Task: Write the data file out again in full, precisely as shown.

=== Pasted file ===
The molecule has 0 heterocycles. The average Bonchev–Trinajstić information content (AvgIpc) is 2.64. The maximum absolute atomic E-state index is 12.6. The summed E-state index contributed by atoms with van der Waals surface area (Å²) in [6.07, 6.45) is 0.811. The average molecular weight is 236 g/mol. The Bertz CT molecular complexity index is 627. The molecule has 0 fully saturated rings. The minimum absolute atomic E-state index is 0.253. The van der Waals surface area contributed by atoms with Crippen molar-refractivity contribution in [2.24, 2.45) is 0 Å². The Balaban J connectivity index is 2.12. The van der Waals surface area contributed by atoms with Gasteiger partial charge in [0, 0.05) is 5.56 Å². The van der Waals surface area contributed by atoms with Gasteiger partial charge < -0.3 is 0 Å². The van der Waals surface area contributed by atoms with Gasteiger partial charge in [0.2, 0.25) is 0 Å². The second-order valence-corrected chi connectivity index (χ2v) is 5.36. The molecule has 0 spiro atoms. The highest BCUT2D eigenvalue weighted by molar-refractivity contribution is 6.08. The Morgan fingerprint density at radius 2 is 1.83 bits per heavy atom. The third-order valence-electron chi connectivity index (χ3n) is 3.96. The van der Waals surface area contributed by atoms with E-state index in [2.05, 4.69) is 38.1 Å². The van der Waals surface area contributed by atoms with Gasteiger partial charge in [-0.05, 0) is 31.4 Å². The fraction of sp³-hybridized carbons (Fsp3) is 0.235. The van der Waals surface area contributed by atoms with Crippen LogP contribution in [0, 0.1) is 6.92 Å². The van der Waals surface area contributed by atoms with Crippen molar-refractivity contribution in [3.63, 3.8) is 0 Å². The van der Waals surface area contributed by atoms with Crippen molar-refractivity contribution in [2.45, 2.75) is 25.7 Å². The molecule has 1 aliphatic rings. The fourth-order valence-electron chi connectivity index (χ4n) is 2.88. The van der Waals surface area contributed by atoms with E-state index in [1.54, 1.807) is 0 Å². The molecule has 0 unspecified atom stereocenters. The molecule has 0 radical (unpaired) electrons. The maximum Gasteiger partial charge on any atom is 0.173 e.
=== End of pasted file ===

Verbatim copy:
The molecule has 0 heterocycles. The average Bonchev–Trinajstić information content (AvgIpc) is 2.64. The maximum absolute atomic E-state index is 12.6. The summed E-state index contributed by atoms with van der Waals surface area (Å²) in [6.07, 6.45) is 0.811. The average molecular weight is 236 g/mol. The Bertz CT molecular complexity index is 627. The molecule has 0 fully saturated rings. The minimum absolute atomic E-state index is 0.253. The van der Waals surface area contributed by atoms with Crippen molar-refractivity contribution in [2.24, 2.45) is 0 Å². The Balaban J connectivity index is 2.12. The van der Waals surface area contributed by atoms with Gasteiger partial charge in [0, 0.05) is 5.56 Å². The van der Waals surface area contributed by atoms with Gasteiger partial charge < -0.3 is 0 Å². The van der Waals surface area contributed by atoms with Gasteiger partial charge in [0.2, 0.25) is 0 Å². The second-order valence-corrected chi connectivity index (χ2v) is 5.36. The molecule has 0 spiro atoms. The highest BCUT2D eigenvalue weighted by molar-refractivity contribution is 6.08. The Morgan fingerprint density at radius 2 is 1.83 bits per heavy atom. The third-order valence-electron chi connectivity index (χ3n) is 3.96. The van der Waals surface area contributed by atoms with E-state index in [2.05, 4.69) is 38.1 Å². The van der Waals surface area contributed by atoms with Gasteiger partial charge in [-0.05, 0) is 31.4 Å². The fraction of sp³-hybridized carbons (Fsp3) is 0.235. The van der Waals surface area contributed by atoms with Crippen LogP contribution in [0, 0.1) is 6.92 Å². The van der Waals surface area contributed by atoms with Crippen molar-refractivity contribution in [3.63, 3.8) is 0 Å². The van der Waals surface area contributed by atoms with Crippen molar-refractivity contribution in [2.45, 2.75) is 25.7 Å². The molecule has 1 aliphatic rings. The fourth-order valence-electron chi connectivity index (χ4n) is 2.88. The van der Waals surface area contributed by atoms with E-state index in [1.54, 1.807) is 0 Å². The molecule has 0 unspecified atom stereocenters. The molecule has 0 radical (unpaired) electrons. The maximum Gasteiger partial charge on any atom is 0.173 e.